The surprise of “American Salvage”

November 18, 2009

Bonnie Jo Campbell burst onto the literary scene with the nomination of American Salvage for a 2009 National Book Award in Fiction. I read this collection of stories because of that nomination and also because American Salvage seemed to come out of nowhere. And so I discovered the work of a talented writer who can take readers into jobless, drug-addicted fictional lives with narrative intimacy and beauty without ignoring or simplifying the ugliness.

Campbell’s atmospheric palate is similar to that of Donald Ray Pollock and Carolyn Chute by claiming thematic residency in a regional poor, working class setting of Michigan foundry workers, deer hunters and junkyard workers. These are hard-pressed people who struggle to love one another, especially when methamphetamine is involved. Several of the 14 stories take us into powerful places of emotional wreckage caused by addiction.

In the story “The Solutions of Brian’s Problems,” a husband on the brink of losing his job, house and baby to Social Services thinks through actions he can take to change life married to a meth-hooked wife. His solutions range from walking out on her to cutting her meth with Drano so she dies when she shoots up. Each of the seven solutions is shocking and yet frighteningly tenable because Campbell writes from inside Brian’s harsh, ruined reality.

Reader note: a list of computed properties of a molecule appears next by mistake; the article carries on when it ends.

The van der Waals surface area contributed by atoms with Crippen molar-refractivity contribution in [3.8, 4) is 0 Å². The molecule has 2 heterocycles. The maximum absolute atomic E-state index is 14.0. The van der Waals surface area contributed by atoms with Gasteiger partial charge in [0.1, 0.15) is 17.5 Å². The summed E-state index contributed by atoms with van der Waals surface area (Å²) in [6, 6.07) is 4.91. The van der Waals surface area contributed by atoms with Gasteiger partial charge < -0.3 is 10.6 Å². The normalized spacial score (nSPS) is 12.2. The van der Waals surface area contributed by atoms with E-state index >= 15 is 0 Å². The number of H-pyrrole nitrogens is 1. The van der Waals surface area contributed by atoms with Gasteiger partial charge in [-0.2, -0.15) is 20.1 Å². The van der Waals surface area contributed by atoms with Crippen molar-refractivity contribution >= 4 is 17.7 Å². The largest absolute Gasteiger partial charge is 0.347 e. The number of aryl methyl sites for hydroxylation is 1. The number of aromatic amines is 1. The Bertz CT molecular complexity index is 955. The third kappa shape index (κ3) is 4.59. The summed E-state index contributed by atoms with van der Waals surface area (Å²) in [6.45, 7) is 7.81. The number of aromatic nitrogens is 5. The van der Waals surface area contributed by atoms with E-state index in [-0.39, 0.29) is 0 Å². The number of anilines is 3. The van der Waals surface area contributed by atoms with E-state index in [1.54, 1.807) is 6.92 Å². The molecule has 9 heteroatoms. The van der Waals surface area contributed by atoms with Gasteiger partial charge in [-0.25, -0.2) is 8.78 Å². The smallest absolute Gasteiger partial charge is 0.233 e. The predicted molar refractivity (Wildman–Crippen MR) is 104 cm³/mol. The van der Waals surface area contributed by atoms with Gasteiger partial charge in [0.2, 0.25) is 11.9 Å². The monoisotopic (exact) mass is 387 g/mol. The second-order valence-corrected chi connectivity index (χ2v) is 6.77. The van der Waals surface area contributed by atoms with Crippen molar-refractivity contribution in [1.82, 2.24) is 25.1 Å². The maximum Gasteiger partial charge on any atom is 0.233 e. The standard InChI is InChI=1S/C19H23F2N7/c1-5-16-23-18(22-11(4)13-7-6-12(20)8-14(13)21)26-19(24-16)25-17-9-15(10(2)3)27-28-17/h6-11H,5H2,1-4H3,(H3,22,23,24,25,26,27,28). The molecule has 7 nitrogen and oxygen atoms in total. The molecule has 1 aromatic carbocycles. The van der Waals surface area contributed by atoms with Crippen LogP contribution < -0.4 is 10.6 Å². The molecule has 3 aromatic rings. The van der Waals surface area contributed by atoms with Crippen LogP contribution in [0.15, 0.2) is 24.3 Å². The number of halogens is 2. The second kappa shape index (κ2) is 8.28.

Her stories beat a steady rhythm of money problems. Characters have lost their jobs or struggle to make ends meet on reduced hours. In two stories they worry about Y2K and the loss of fuel supplies.  Many times what they do is not for themselves, rather an act of love for someone else.

In the title story, “King Cole’s American Salvage,” a man attacks a salvage yard owner for the wads of cash he carries in his pockets. He needs the money to pay his meth-addicted girlfriend’s mortgage. In a brilliantly written moment of subtle gestures and words, Campbell ends the story with the victim’s flash of realization that his trusted nephew, who is a friend of the attacker, was involved in the crime. 

Even though crime or wrong-doing predominate in this engaging collection, Campbell intends for us to see her characters  sympathetically. She succeeds because she writes with knowledge of how desperate people hope and love, telling stories in a style of unsettling grace.

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